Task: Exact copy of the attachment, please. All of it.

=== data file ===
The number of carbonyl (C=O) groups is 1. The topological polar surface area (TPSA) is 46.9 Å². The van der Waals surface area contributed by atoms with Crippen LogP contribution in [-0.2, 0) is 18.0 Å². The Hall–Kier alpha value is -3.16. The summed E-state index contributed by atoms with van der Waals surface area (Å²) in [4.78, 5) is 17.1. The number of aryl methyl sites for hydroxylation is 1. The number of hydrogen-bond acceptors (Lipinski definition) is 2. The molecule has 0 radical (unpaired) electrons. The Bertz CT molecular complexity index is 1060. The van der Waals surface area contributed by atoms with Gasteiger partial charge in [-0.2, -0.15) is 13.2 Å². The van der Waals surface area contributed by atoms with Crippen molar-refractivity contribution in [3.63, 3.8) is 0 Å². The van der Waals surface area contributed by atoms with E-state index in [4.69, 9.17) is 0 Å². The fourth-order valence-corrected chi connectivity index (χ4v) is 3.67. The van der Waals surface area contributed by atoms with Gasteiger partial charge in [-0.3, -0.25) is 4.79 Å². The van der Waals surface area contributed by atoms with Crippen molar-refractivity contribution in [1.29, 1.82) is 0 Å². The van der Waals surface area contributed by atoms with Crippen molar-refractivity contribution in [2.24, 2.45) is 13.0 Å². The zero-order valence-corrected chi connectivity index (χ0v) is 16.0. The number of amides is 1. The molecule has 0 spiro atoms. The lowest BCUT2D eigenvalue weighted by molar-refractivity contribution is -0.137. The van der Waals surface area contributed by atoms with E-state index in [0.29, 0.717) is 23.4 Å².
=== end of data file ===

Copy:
The number of carbonyl (C=O) groups is 1. The topological polar surface area (TPSA) is 46.9 Å². The van der Waals surface area contributed by atoms with Crippen LogP contribution in [-0.2, 0) is 18.0 Å². The Hall–Kier alpha value is -3.16. The summed E-state index contributed by atoms with van der Waals surface area (Å²) in [4.78, 5) is 17.1. The number of aryl methyl sites for hydroxylation is 1. The number of hydrogen-bond acceptors (Lipinski definition) is 2. The molecule has 0 radical (unpaired) electrons. The Bertz CT molecular complexity index is 1060. The van der Waals surface area contributed by atoms with Gasteiger partial charge in [-0.2, -0.15) is 13.2 Å². The van der Waals surface area contributed by atoms with Crippen molar-refractivity contribution in [3.63, 3.8) is 0 Å². The van der Waals surface area contributed by atoms with E-state index in [4.69, 9.17) is 0 Å². The fourth-order valence-corrected chi connectivity index (χ4v) is 3.67. The van der Waals surface area contributed by atoms with Gasteiger partial charge in [-0.3, -0.25) is 4.79 Å². The van der Waals surface area contributed by atoms with Crippen molar-refractivity contribution in [1.29, 1.82) is 0 Å². The van der Waals surface area contributed by atoms with Crippen molar-refractivity contribution in [2.24, 2.45) is 13.0 Å². The zero-order valence-corrected chi connectivity index (χ0v) is 16.0. The number of amides is 1. The molecule has 0 spiro atoms. The lowest BCUT2D eigenvalue weighted by molar-refractivity contribution is -0.137. The van der Waals surface area contributed by atoms with E-state index in [0.29, 0.717) is 23.4 Å².